Although I had wanted to be a writer much earlier in life, when I finally received a powerful inspiration, it wasn’t a call to write a book or even anything that could be described in conventional terms, as, say, an essay or something. Rather, it was an inspiration to be grateful, to notice the good things in my life, and to write thank-you notes for them. Three hundred and sixty-five thank you notes, to be specific. So for 15 months, I was writing, but not really writing a book. The only things I was writing were thank-you notes.
I needed a powerful inspiration to finish a writing project. I had long ago abandoned my dream of being a writer, and, after starting my own law firm in 2000, my life had become completely consumed by my work. But the responses and improvements in my life that sprang from the thank-you notes were immediate, surprising and themselves inspiring. So I kept writing them.
I wrote the thank-you notes first on an Excel spreadsheet. I would record the name and address, and the spiritual or material gift for which I was thankful—a kind of “gratitude list.” Then I would write out a first draft of the note in one of the fields of the spreadsheet. This helped me to organize my thoughts, so I wouldn’t have to repeatedly start over when I started to handwrite the note. I didn’t want to waste paper. In other fields of the spreadsheet, I would make notes, for example, about how someone responded when they received the note.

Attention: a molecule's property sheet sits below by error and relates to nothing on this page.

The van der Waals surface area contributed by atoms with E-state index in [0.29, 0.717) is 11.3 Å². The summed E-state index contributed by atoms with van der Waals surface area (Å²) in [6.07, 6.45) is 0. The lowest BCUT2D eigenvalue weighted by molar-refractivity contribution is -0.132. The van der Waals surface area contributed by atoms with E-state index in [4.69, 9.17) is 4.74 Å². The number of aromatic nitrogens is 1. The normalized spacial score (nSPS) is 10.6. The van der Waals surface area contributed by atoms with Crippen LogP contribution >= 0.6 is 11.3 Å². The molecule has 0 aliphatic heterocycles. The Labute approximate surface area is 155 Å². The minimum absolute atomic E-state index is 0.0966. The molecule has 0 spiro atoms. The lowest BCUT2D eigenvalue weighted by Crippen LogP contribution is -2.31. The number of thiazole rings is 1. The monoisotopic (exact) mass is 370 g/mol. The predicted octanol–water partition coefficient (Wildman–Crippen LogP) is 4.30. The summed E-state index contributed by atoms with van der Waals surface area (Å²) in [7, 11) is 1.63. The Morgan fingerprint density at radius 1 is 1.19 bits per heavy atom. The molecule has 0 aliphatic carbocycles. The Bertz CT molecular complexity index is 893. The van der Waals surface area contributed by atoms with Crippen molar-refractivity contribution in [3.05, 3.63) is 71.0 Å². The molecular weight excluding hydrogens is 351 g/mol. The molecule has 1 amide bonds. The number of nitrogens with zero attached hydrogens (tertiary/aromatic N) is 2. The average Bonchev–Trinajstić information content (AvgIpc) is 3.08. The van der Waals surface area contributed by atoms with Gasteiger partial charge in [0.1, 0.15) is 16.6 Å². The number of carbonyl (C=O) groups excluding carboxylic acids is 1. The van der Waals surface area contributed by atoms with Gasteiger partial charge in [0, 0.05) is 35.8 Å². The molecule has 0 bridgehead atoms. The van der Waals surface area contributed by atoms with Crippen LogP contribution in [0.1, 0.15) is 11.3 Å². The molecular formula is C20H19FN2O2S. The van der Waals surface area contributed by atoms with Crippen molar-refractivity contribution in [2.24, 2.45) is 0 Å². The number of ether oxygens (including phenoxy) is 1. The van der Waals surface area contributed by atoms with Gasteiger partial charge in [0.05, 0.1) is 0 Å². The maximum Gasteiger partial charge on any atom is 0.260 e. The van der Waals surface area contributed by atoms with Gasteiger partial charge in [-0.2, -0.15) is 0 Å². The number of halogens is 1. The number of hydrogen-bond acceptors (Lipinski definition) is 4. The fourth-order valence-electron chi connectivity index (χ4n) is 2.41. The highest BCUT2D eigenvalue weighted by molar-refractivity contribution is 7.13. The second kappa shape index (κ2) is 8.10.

As the year went on, and I began to feel better about life, there were times when I would think of going back to writing. Then I would look at my spreadsheet, and see I was behind on my thank-you notes. So instead of writing something else, I would write more thank-you notes.
The book was written in the few spaces I had in my life. While I drank my first cup of coffee at Starbucks. I would finish one cup while typing, get my refill for $0.50, and be off to work. I wrote thank-you notes to two special baristas who would remember my name and my order and greet me on these mornings. Ever wonder what all those people huddled over their laptops are assiduously typing? I was one of them. This is what I was typing.
The book reveals what I could sense about the source of the inspiration at the time it came to me. The man who began the project on January 1, 2008, would not have harbored some of these thoughts. When I started writing the notes, the spell-check pointed out that I could not even properly spell the word grateful.
Writing 365 thank-you notes led me to discover that my life was not nearly the tragedy I saw it as. My life was instead blessed and protected, fostered and defended by hundreds of people who had taken an interest in me, cared about me and at various points along the way, rescued me. I hope that those who read it will find a way to make similar discoveries in their lives.
John Kralik is a lawyer whose 2008 vow to write a daily thank-you note inspired a memoir and a new way of looking at his life. He lives near Los Angeles. Read our review of 365 Thank-Yous.